The new Contemporary Writing pathway offers you the opportunity to engage with American, British, Irish, and world Anglophone literary cultures.
Please note for 2019/20 entry:
Our MA English Programmes are currently undergoing a review to ensure the content continues to offer an outstanding teaching and learning experience for our students.
Your programme will offer specially-designed core modules alongside the opportunity to choose from a range of electives in specialist areas.
This pathway focuses on cutting-edge developments in literature. It uses notions of ‘writing’ and of the ‘present’ as gateways into contemporary debates about the historical present, the nature of time, and the difficulties of periodisation. Special attention will be paid to questions of technology, innovation, and social change. Our approach to contemporary material will be genuinely interdisciplinary and we will explore how such writing plays a role in current theoretical debates, engages with contemporary philosophy, and is transformed within the context of digital culture.
We are home to one of the largest and most diverse groups of staff in this field of any department in the country, and expertise in late-twentieth- and twenty-first-century culture brings together perspectives that are regional and transnational, theoretical and historicist. Distinctively, the pathway will also give you the opportunity of working with our leading postcolonial scholars, and to think about contemporary cultural production in global contexts of reception.
The pathway is delivered by a strong team of specialists in contemporary literature and culture, with particular expertise in digital cultures, technology, narrative theory and the contemporary novel. Staff on the contemporary pathway include Mark Currie, Sam McBean, Andrew van der Vlies, kitt price and Zara Dinnen, whose research interests and publications address topics in digital culture, new media, popular culture, contemporary fiction, American Fiction, science and technology, time, feminism, queer theory, temporality and the theory of narrative.
A range of option modules will enable you to study major novelists and poets from national literary traditions within and beyond an Anglo-American frame. The core module, ‘Writing and the Present’, equips you with a set of critical vocabularies with which to engage historically, formally and philosophically with contemporary literature. The pathway as whole thus facilitates a twin focus on the notions of writing and the present, encouraging you to examine the most urgent intellectual issues of our time that relate to the notion of ‘the contemporary’, not only in academic contexts but also in lived social experience.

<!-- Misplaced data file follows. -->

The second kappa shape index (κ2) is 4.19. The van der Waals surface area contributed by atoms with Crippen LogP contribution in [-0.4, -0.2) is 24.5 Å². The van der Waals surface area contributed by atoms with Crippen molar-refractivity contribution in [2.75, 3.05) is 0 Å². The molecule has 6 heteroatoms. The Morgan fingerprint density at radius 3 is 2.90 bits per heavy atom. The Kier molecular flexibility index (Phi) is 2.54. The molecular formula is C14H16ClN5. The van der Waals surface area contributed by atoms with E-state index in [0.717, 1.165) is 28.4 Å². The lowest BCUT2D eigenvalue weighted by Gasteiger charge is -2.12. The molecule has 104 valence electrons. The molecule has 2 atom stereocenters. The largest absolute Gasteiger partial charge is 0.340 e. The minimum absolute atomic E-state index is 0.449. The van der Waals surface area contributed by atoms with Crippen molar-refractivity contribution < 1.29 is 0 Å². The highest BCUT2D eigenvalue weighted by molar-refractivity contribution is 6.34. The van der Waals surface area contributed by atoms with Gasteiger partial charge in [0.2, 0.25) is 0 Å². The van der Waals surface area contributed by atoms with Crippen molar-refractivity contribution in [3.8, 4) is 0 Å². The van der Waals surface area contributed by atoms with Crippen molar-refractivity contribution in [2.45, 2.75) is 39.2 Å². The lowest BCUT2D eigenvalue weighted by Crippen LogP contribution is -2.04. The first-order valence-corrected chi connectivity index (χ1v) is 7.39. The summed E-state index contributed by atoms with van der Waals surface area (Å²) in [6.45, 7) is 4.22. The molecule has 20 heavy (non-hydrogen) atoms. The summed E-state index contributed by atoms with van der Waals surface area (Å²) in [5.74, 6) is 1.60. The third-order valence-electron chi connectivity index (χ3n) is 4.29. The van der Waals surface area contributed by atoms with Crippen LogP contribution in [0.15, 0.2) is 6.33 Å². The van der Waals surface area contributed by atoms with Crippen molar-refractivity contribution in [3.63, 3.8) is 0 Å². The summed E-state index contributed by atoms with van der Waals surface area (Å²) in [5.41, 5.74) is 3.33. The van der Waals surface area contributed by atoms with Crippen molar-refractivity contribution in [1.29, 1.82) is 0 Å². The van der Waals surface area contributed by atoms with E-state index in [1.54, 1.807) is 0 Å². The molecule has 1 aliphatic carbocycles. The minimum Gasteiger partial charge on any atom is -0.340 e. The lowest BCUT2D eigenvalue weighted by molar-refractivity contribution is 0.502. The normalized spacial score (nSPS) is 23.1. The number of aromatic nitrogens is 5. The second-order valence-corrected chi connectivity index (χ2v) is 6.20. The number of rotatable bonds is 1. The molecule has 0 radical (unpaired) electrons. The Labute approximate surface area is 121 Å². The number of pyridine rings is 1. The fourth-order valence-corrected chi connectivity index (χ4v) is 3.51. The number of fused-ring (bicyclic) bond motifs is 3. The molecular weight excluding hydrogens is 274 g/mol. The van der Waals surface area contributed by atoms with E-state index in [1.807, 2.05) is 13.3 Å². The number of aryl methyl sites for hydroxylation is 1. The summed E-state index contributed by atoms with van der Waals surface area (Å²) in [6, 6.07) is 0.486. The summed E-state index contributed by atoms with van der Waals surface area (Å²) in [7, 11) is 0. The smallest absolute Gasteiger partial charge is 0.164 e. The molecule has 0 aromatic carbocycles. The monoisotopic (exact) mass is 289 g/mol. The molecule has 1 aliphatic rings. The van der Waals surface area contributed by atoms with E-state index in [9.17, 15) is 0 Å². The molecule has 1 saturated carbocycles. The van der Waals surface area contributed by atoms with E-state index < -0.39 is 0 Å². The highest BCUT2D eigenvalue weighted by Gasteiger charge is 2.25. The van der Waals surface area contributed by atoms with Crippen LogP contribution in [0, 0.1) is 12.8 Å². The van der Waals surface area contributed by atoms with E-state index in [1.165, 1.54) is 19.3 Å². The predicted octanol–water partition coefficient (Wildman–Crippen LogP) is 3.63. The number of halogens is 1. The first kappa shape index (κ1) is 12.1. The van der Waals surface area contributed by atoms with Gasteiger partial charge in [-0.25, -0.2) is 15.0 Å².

The pathway combines specially-designed core modules with the opportunity to select further options from across the whole range of MA modules on offer in the Department of English. You may also opt to take a cognate elective module offered by the Schools in the Faculty of Humanities and Social Sciences and by other Colleges of the University of London.
You choose three modules from a list of options that changes from year to year (one can be from the range of modules offered across the MA English Studies curriculum). In 2017-2018 we hope to offer the following. If members of our specialist research staff win research funding it will mean that their module won’t run, so for that reason this list is indicative only.
- Benjamin and Adorno
- Cultural Legacies of the First World War
- Forms of Modernism
- Literature, Science and Technology
- Peripheral Modernities
- Modernism and After
- Queer Theory and Contemporary Fiction
- Reading the Middle East
- The State of the Novel
- Writing the East End
You may, subject to availability and the approval of the School, take one of your option modules from across a range offered by other Schools in the Humanities and Social Science Faculty, or from other Colleges of the University of London.
In addition to taught modules, we run a range of research seminars to which all MA students are invited. Some of these are linked to our interdisciplinary Research Centres, such as the Centre for Eighteenth Century Studies, the Centre for Religion and Literature in English and the Centre for the History of the Emotions. Others are collaborations with other institutions, such as the London-Paris Romanticism Seminar. With visiting speakers from across the world, these seminars are an opportunity to meet other postgraduate students and members of staff and to learn about the latest developments in research.